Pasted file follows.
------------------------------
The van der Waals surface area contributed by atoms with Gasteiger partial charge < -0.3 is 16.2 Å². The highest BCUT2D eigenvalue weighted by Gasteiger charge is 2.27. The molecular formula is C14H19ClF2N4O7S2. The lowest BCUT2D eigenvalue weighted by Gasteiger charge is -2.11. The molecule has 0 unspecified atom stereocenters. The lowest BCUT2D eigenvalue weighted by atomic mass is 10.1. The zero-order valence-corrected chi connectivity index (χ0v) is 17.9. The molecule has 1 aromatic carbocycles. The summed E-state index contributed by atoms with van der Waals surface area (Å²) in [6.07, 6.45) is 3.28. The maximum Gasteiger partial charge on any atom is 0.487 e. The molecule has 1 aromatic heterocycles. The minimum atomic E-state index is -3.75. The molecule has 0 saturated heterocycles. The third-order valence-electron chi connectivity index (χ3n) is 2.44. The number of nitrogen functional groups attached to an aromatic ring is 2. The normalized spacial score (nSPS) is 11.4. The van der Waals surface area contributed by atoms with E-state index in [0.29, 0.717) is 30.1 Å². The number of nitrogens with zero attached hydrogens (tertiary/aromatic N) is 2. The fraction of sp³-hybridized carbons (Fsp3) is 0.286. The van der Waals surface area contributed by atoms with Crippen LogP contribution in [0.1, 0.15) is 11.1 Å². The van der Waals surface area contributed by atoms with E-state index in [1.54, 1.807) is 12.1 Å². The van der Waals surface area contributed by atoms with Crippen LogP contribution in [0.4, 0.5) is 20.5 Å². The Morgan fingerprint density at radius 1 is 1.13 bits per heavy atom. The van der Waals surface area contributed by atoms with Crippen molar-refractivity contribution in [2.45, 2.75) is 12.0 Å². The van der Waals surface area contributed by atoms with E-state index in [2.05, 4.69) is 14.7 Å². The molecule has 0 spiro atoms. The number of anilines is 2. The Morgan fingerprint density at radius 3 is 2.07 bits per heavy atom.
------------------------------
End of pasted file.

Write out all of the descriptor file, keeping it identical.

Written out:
The van der Waals surface area contributed by atoms with Gasteiger partial charge < -0.3 is 16.2 Å². The highest BCUT2D eigenvalue weighted by Gasteiger charge is 2.27. The molecular formula is C14H19ClF2N4O7S2. The lowest BCUT2D eigenvalue weighted by Gasteiger charge is -2.11. The molecule has 0 unspecified atom stereocenters. The lowest BCUT2D eigenvalue weighted by atomic mass is 10.1. The zero-order valence-corrected chi connectivity index (χ0v) is 17.9. The molecule has 1 aromatic carbocycles. The summed E-state index contributed by atoms with van der Waals surface area (Å²) in [6.07, 6.45) is 3.28. The maximum Gasteiger partial charge on any atom is 0.487 e. The molecule has 1 aromatic heterocycles. The minimum atomic E-state index is -3.75. The molecule has 0 saturated heterocycles. The third-order valence-electron chi connectivity index (χ3n) is 2.44. The number of nitrogen functional groups attached to an aromatic ring is 2. The normalized spacial score (nSPS) is 11.4. The van der Waals surface area contributed by atoms with E-state index in [0.29, 0.717) is 30.1 Å². The number of nitrogens with zero attached hydrogens (tertiary/aromatic N) is 2. The fraction of sp³-hybridized carbons (Fsp3) is 0.286. The van der Waals surface area contributed by atoms with Crippen LogP contribution in [0.1, 0.15) is 11.1 Å². The van der Waals surface area contributed by atoms with E-state index in [1.54, 1.807) is 12.1 Å². The van der Waals surface area contributed by atoms with Crippen LogP contribution in [0.4, 0.5) is 20.5 Å². The Morgan fingerprint density at radius 1 is 1.13 bits per heavy atom. The van der Waals surface area contributed by atoms with Crippen molar-refractivity contribution in [2.45, 2.75) is 12.0 Å². The van der Waals surface area contributed by atoms with E-state index in [2.05, 4.69) is 14.7 Å². The molecule has 0 spiro atoms. The number of anilines is 2. The Morgan fingerprint density at radius 3 is 2.07 bits per heavy atom.